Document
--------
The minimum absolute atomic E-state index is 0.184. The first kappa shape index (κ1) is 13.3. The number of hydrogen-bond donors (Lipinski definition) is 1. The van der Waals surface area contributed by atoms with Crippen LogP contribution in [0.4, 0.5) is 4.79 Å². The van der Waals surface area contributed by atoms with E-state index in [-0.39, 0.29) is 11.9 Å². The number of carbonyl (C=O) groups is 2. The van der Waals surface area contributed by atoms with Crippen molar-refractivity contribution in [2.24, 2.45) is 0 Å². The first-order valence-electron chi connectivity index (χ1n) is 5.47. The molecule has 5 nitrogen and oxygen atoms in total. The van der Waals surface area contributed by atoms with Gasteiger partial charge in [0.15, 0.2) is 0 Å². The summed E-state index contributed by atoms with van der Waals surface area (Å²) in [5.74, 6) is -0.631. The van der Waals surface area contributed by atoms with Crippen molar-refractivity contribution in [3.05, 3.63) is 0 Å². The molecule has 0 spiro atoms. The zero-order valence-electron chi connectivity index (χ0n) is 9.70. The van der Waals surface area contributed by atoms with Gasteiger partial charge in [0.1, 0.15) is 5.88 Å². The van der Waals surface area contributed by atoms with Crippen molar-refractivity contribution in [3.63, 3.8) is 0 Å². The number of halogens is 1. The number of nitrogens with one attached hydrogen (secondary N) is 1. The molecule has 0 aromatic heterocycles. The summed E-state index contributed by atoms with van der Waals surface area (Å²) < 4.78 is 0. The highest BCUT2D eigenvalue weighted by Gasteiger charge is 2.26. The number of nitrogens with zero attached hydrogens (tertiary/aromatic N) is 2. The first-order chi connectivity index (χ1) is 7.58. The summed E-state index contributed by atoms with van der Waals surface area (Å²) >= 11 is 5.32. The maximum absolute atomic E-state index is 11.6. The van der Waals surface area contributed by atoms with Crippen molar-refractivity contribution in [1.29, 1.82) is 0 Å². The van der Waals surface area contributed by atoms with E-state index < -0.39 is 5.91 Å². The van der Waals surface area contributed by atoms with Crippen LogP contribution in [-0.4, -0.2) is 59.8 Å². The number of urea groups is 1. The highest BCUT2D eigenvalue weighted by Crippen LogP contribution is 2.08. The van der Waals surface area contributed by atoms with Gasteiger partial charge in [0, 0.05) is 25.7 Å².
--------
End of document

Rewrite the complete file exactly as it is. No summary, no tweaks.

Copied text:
The minimum absolute atomic E-state index is 0.184. The first kappa shape index (κ1) is 13.3. The number of hydrogen-bond donors (Lipinski definition) is 1. The van der Waals surface area contributed by atoms with Crippen LogP contribution in [0.4, 0.5) is 4.79 Å². The van der Waals surface area contributed by atoms with E-state index in [-0.39, 0.29) is 11.9 Å². The number of carbonyl (C=O) groups is 2. The van der Waals surface area contributed by atoms with Crippen molar-refractivity contribution in [2.24, 2.45) is 0 Å². The first-order valence-electron chi connectivity index (χ1n) is 5.47. The molecule has 5 nitrogen and oxygen atoms in total. The van der Waals surface area contributed by atoms with Gasteiger partial charge in [0.15, 0.2) is 0 Å². The summed E-state index contributed by atoms with van der Waals surface area (Å²) in [5.74, 6) is -0.631. The van der Waals surface area contributed by atoms with Crippen molar-refractivity contribution in [3.05, 3.63) is 0 Å². The molecule has 0 spiro atoms. The zero-order valence-electron chi connectivity index (χ0n) is 9.70. The van der Waals surface area contributed by atoms with Gasteiger partial charge in [0.1, 0.15) is 5.88 Å². The van der Waals surface area contributed by atoms with Crippen molar-refractivity contribution in [3.63, 3.8) is 0 Å². The number of halogens is 1. The number of nitrogens with one attached hydrogen (secondary N) is 1. The molecule has 0 aromatic heterocycles. The summed E-state index contributed by atoms with van der Waals surface area (Å²) < 4.78 is 0. The highest BCUT2D eigenvalue weighted by Gasteiger charge is 2.26. The number of nitrogens with zero attached hydrogens (tertiary/aromatic N) is 2. The first-order chi connectivity index (χ1) is 7.58. The summed E-state index contributed by atoms with van der Waals surface area (Å²) >= 11 is 5.32. The maximum absolute atomic E-state index is 11.6. The van der Waals surface area contributed by atoms with Crippen molar-refractivity contribution in [1.29, 1.82) is 0 Å². The van der Waals surface area contributed by atoms with E-state index < -0.39 is 5.91 Å². The van der Waals surface area contributed by atoms with Crippen LogP contribution in [-0.4, -0.2) is 59.8 Å². The number of urea groups is 1. The highest BCUT2D eigenvalue weighted by Crippen LogP contribution is 2.08. The van der Waals surface area contributed by atoms with Gasteiger partial charge in [0, 0.05) is 25.7 Å².